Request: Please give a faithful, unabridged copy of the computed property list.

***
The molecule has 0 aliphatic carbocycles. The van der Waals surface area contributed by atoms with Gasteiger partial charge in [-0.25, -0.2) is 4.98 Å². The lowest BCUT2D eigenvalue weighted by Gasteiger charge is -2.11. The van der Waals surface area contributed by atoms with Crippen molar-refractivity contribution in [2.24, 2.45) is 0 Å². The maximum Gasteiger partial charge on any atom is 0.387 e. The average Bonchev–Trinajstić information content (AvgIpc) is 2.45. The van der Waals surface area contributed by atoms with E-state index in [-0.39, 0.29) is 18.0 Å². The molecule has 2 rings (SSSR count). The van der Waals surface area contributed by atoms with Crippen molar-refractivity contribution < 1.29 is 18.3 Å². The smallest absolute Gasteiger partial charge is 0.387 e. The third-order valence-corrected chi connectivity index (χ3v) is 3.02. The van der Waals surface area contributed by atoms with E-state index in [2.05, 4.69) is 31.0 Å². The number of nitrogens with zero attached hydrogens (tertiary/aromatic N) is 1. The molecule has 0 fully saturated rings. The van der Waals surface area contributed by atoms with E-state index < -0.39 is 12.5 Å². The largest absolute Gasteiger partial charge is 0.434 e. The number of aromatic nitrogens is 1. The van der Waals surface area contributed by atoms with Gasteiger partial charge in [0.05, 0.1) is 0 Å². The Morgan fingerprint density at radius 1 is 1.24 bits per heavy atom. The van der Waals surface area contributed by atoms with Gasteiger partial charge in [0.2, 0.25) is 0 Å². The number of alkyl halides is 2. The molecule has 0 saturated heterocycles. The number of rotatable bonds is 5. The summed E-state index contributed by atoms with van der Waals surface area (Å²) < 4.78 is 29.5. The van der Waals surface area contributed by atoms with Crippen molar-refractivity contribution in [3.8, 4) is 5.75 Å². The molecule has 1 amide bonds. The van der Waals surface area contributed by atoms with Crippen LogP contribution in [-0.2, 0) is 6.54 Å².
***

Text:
The molecule has 0 aliphatic carbocycles. The van der Waals surface area contributed by atoms with Gasteiger partial charge in [-0.25, -0.2) is 4.98 Å². The lowest BCUT2D eigenvalue weighted by Gasteiger charge is -2.11. The van der Waals surface area contributed by atoms with Crippen molar-refractivity contribution in [2.24, 2.45) is 0 Å². The maximum Gasteiger partial charge on any atom is 0.387 e. The average Bonchev–Trinajstić information content (AvgIpc) is 2.45. The van der Waals surface area contributed by atoms with E-state index in [-0.39, 0.29) is 18.0 Å². The molecule has 2 rings (SSSR count). The van der Waals surface area contributed by atoms with Crippen molar-refractivity contribution < 1.29 is 18.3 Å². The smallest absolute Gasteiger partial charge is 0.387 e. The third-order valence-corrected chi connectivity index (χ3v) is 3.02. The van der Waals surface area contributed by atoms with E-state index in [2.05, 4.69) is 31.0 Å². The number of nitrogens with zero attached hydrogens (tertiary/aromatic N) is 1. The molecule has 0 fully saturated rings. The van der Waals surface area contributed by atoms with E-state index < -0.39 is 12.5 Å². The largest absolute Gasteiger partial charge is 0.434 e. The number of aromatic nitrogens is 1. The van der Waals surface area contributed by atoms with Gasteiger partial charge in [0.05, 0.1) is 0 Å². The Morgan fingerprint density at radius 1 is 1.24 bits per heavy atom. The van der Waals surface area contributed by atoms with Gasteiger partial charge in [0.2, 0.25) is 0 Å². The number of alkyl halides is 2. The molecule has 0 saturated heterocycles. The number of rotatable bonds is 5. The summed E-state index contributed by atoms with van der Waals surface area (Å²) < 4.78 is 29.5. The van der Waals surface area contributed by atoms with Crippen molar-refractivity contribution in [3.8, 4) is 5.75 Å². The molecule has 1 amide bonds. The van der Waals surface area contributed by atoms with Crippen LogP contribution in [-0.2, 0) is 6.54 Å².